New Delhi: The national capital’s air quality remained poor for the fourth consecutive day on Thursday, with increase in wind speed raising hopes about improvement in the situation in the next few days. The overall air quality index (AQI) recorded at 4 pm on Thursday stood at 210, which falls under ‘poor’ category, authorities said. On Wednesday, Delhi’s AQI stood at 239, according to a data by the Central Pollution Control Board (CPCB).
An AQI between 0-50 is considered ‘good’, 51-100 ‘satisfactory’, 101-200 ‘moderate’, 201-300 ‘poor’, 301-400 ‘very poor’, and 401-500 ‘severe’. On Thursday, Ghaziabad and Noida also recorded ‘moderate’ air quality levels at 200 and 198 respectively, the data showed. A senior CPCB official said there would be improvement in the air quality in the next few days as the wind speed improved.
The wind speed increased due to development of a low pressure area over the Bay of Bengal, he said.
A slew of measures are being taken by the CPCB to fight pollution during the upcoming winter season, when the air quality in Delhi is generally the worst. The measures include deployment of 41 inspection team to monitor any violations that might lead to increase of pollution.
However, recent satellite images from the NASA have showed that the farmers in Punjab and Haryana have started burning crop residue earlier this month. The NASA, on its official website, stated that burning crop residue in Punjab and Haryana has increased significantly over the past 10 days in and near Amritsar, Ambala, Karnal, Sirsa and Hisar.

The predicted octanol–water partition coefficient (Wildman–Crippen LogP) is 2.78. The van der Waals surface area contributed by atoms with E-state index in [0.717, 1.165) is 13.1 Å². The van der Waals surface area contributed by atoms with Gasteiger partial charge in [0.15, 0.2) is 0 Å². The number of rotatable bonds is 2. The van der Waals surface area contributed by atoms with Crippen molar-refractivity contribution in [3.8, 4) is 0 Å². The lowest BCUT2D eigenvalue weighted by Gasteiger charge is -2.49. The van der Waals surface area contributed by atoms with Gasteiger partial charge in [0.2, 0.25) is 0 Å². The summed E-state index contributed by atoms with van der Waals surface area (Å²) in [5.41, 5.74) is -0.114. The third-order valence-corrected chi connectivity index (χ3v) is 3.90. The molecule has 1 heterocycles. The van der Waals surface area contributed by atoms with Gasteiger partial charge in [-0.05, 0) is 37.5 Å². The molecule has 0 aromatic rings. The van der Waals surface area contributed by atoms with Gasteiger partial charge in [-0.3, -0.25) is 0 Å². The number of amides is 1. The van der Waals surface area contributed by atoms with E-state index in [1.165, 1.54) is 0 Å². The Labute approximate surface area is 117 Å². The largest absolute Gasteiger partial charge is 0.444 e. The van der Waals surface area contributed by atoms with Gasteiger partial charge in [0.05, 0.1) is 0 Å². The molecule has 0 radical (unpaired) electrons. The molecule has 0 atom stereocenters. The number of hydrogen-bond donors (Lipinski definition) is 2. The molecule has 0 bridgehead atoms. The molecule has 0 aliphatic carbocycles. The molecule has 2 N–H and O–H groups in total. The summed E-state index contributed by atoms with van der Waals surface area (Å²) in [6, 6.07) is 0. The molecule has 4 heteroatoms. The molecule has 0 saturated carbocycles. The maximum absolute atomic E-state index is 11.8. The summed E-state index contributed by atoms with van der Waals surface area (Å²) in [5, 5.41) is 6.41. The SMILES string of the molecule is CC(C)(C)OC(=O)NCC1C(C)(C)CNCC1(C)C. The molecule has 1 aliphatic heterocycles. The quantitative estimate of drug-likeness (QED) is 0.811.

Burning of paddy straw every year during October and November and wheat straw during April in Punjab and Haryana are the major contributors of air pollution in Delhi-NCR, as the smoke travels towards the national capital. In Delhi, it mixes with the fog and creates a toxic smoggy winter every year.
NDTV – Dettol Banega Swachh India campaign lends support to the Government of India’s Swachh Bharat Mission (SBM). Helmed by Campaign Ambassador Amitabh Bachchan, the campaign aims to spread awareness about hygiene and sanitation, the importance of building toilets and making India open defecation free (ODF) by October 2019, a target set by Prime Minister Narendra Modi, when he launched Swachh Bharat Abhiyan in 2014. Over the years, the campaign has widened its scope to cover issues like air pollution, waste management, plastic ban, manual scavenging and menstrual hygiene. The campaign has also focused extensively on marine pollution, clean Ganga Project and rejuvenation of Yamuna, two of India’s major river bodies.